• Determine the processes and criteria young women are using to make career decisions in the biomedical sciences, especially related to academic careers, as they progress from undergraduate into PhD training, comparing students with different ethnicities in women's colleges, colleges and universities with strong Women in Science (WIS) programs, Historically Black Colleges and Universities, and other colleges and universities;
• Compare the career decision-making processes of these women with a broad and diverse sample of men in these schools, and women and men in NIGMS-sponsored programs;
• Compare how activities of programs for women (WIS) and those for underrepresented minorities (MARC, RISE, IMSD and PREP) influence students’ perceptions of and interest in academic careers;
• Determine the degree to which refinement of career decisions can be explained by Social Cognitive Career Theory, with a focus on how sex role socialization processes affect beliefs, attitudes and self concepts which in turn affect motivation, choices and behaviors especially for women.

The research is studying the career decision making of students in the biological/biomedical sciences in the early phases of their training. Approximately 250 students at participating institutions, who voluntarily agree to be part of the study, will be interviewed in-person at the beginning of the junior year and the end of their senior year, and by phone 1 and 2 years later. Interviews will be designed to reveal how their thinking and perceptions about potential career options evolve over time, particularly academic careers. Interviews will all start with the same set of questions but then follow what students reveal about their thinking to understand the basis for their views. Transcripts of the interviews will be analyzed through detailed qualitative analysis in parallel with a tandem study of students from underrepresented racial and ethnic minority groups.

October 07, 2009

Shortest blog post ever

Scientiae is up over at Mad Chemist Chick's. It's cool; go read it. Gotta run.

October 02, 2009

The road less travelled on

Am not sure but I'm probably too late for this month's Scientiae and I'm really sorry because the theme "the road less traveled on" means a lot to me. Ah there is so much to say. Here are just some of the things:

1. in elementary school I tried really hard to be an alter boy. Yup you're right; I totally failed on that one even though at age 9 I took and passed an adult religion class (Father Smith instructs Jackson), won religious education contests (even though I was in public school) and wow you should have seen my holy picture collection. But I didn't have the one thing I needed to be an alter boy-- and no it wasn't religious fervor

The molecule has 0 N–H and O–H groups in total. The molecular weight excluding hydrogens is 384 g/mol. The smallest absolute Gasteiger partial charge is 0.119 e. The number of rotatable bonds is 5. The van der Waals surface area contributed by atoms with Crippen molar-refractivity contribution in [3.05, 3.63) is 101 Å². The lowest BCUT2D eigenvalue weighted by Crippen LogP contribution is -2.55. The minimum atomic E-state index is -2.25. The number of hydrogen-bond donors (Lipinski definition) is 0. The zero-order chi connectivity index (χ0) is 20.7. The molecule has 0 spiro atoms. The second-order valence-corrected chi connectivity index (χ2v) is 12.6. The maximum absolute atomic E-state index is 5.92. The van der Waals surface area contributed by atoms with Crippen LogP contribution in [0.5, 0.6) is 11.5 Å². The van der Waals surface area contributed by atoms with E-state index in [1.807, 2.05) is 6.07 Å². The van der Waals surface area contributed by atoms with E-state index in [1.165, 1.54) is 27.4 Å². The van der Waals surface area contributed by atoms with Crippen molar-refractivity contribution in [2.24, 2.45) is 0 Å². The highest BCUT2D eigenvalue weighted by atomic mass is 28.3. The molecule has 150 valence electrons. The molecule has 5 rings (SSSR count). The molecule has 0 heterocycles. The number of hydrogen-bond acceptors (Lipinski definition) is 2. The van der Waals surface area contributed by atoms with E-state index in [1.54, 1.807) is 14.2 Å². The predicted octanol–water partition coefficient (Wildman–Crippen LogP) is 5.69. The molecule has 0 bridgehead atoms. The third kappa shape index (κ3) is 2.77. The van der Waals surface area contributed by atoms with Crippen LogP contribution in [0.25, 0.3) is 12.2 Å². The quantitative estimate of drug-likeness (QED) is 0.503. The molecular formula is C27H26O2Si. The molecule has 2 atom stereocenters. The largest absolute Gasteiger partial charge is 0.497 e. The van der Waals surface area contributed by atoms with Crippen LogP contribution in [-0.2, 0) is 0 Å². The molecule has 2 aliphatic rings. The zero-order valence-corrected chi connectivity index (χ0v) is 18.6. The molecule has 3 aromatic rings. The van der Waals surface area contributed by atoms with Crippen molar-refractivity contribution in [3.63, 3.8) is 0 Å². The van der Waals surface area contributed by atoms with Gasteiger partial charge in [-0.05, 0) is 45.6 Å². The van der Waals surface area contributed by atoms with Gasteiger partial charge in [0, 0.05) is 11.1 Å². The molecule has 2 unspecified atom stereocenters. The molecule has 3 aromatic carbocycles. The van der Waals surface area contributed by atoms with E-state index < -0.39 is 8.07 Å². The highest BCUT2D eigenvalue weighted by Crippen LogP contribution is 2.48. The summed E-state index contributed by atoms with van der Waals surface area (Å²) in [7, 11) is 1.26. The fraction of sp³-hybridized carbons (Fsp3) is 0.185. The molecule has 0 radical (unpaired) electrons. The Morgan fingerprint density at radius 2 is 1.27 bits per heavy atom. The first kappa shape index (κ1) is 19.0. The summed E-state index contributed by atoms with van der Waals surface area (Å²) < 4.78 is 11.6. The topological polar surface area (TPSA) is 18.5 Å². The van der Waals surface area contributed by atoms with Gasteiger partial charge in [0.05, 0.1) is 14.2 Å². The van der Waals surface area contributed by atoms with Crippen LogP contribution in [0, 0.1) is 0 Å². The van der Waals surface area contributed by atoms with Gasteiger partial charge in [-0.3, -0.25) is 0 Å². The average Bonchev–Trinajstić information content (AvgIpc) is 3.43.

2. In college I was a math major-- and not a BA Math major but a BS Math major (minor in Physics). I didn't actually kill any of the myriad of folks who said I was too cute to be a math major. Damn I had a great funny line for this and then I started thinking about women who were killed because they were studying something that wasn't "female friendly" and there are no jokes-- just tears.

I was going to write about quitting my academic job the day I got tenure and lots of other things but at this point all I want to say is please let us all spend some time thanking the women, living and dead, who took the road less traveled on and made it easier for the rest of us.

just read it ok?

I'm a New Englander, born and bred; which means that there are some things we don't speak or write about-- even in blogs. But damn you really should read this-- trust me it's short and you know for TV and movies and whatever-- it may not be a bad rule to follow

PS if you have no idea what I talking about, remember I told you to read it

I'm supposed to be writing a serious blog post.

No kidding-- I've got the article; I've got some positive and snarky comments ready and I even ordered and got the book. So of course I should be writing a post about "how small differences grow into troublesome gaps and what we can do about it."

But am I? Of course not because last night the Ig Nobel Awards were given. And who can resist them? Not I--( I know, I know I should have written "not me" but since I am a total fan of Judy Holliday consider the "Not I" as a homage).

BTW my favorite awardee was the brassiere which, "in an emergency, can be quickly converted into a pair of gas masks, one for the brassiere wearer and one to be given to some needy bystander". For the illustration click here. For a picture of the bra being demoed click here

Ah there are so many things that I could say; but instead I will leave you to read about the rest of the winners. After all I have a book to read and that serious blog post to write. .